It's a curious phenomenon which I've now come to accept that whenever I'm moved to write verse - and I've absolutely no idea what it is that moves me to do so, or why - it always seems to start with something silly. Like this one, for example.

It happened that Dorothy was decorating the tree just before Christmas 1990, and from the traditional box of Christmas decorations took out the fairy which has crowned the annual tree for so many years that we can't remember how long. For some reason this fairy has never accepted the vertical posture that Dorothy desires, and always leans to starboard (or is it port ? - probably port, in view of what comes next).

This time, she stood back, looked at the fairy in her customary stance, and remarked, "Our fairy gets drunk every Christmas !" I said, "You know, that's anapaestic trimeter !" She said "Oh, you !"

But the line stuck in my head, and, two or three days later, when we were spending the night at the inn made famous by the TV series "All Creatures Great and Small", it began to take shape. And then, as usually happens, silly verse gave way to equally silly verse, which then led on to more serious verse in the shape of "Askrigg: Christmas 1990" .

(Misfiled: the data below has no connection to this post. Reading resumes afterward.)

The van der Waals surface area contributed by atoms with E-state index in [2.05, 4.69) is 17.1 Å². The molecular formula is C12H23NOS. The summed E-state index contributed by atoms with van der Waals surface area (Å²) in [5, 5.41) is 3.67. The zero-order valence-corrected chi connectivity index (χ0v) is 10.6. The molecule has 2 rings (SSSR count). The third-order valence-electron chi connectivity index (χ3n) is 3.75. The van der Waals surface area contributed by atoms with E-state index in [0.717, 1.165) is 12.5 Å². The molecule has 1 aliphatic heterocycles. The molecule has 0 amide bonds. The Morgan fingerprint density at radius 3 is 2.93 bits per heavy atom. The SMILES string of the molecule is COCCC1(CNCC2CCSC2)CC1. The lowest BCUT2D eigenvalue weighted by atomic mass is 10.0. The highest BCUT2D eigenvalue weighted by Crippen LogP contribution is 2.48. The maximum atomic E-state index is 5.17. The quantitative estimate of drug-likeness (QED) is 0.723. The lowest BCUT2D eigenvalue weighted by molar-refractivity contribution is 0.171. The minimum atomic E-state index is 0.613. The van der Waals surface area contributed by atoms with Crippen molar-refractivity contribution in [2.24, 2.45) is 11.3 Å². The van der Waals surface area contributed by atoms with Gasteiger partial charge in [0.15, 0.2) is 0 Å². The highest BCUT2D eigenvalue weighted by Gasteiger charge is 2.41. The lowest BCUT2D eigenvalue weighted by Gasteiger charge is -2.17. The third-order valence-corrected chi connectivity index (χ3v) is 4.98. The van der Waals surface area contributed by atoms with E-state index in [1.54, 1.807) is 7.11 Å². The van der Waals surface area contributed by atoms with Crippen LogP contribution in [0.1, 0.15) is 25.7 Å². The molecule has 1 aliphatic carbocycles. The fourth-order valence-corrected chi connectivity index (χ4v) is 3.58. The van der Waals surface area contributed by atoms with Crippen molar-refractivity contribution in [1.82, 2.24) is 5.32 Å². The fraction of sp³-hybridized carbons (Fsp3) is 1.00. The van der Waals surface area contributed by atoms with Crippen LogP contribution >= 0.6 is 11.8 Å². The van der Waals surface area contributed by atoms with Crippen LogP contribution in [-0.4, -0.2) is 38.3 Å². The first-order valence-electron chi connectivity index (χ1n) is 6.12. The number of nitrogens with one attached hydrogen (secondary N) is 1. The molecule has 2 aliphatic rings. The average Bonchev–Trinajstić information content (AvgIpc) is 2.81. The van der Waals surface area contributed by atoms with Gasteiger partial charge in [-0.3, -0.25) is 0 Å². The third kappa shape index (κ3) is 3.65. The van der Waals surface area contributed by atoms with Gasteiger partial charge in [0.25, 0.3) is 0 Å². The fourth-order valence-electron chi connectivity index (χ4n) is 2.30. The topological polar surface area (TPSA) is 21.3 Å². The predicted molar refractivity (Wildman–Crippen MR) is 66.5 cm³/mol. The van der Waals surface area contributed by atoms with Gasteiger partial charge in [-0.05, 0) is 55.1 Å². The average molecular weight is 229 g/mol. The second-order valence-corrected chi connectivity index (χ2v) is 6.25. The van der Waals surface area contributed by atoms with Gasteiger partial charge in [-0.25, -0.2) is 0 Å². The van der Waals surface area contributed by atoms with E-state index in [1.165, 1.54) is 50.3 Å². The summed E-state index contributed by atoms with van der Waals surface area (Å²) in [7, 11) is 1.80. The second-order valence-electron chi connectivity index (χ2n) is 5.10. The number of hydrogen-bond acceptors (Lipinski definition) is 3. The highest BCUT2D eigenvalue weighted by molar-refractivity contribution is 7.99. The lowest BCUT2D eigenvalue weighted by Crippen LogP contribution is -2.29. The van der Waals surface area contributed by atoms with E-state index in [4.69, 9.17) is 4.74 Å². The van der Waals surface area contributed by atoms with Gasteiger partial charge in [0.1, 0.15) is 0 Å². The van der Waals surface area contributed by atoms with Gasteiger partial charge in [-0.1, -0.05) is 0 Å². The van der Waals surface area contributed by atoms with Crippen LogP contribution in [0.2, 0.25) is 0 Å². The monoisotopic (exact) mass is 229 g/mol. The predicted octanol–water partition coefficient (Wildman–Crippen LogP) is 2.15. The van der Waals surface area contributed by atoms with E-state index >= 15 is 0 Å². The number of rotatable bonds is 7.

As I said earlier, I've stopped asking myself why . . .


Our fairy gets drunk every Christmas;
She's a pitiful sight to behold;
Her silver wand's all over tarnish
And her hair's no longer pure gold.

We should have foreseen this would happen
The moment she took to the booze;
Her money went first, then her honour;
Mind, she hadn't much honour to lose.

Now she hangs on the tree in the window
Just burping and falling about;
The neighbours are starting to notice;
She puts us to shame, there's no doubt.

Still, the children would never forgive us
If we threw the old reprobate out,
'Cos they knew her when she was a lady
Before she became the Old Trout.

W, G. S.
Christmas 1990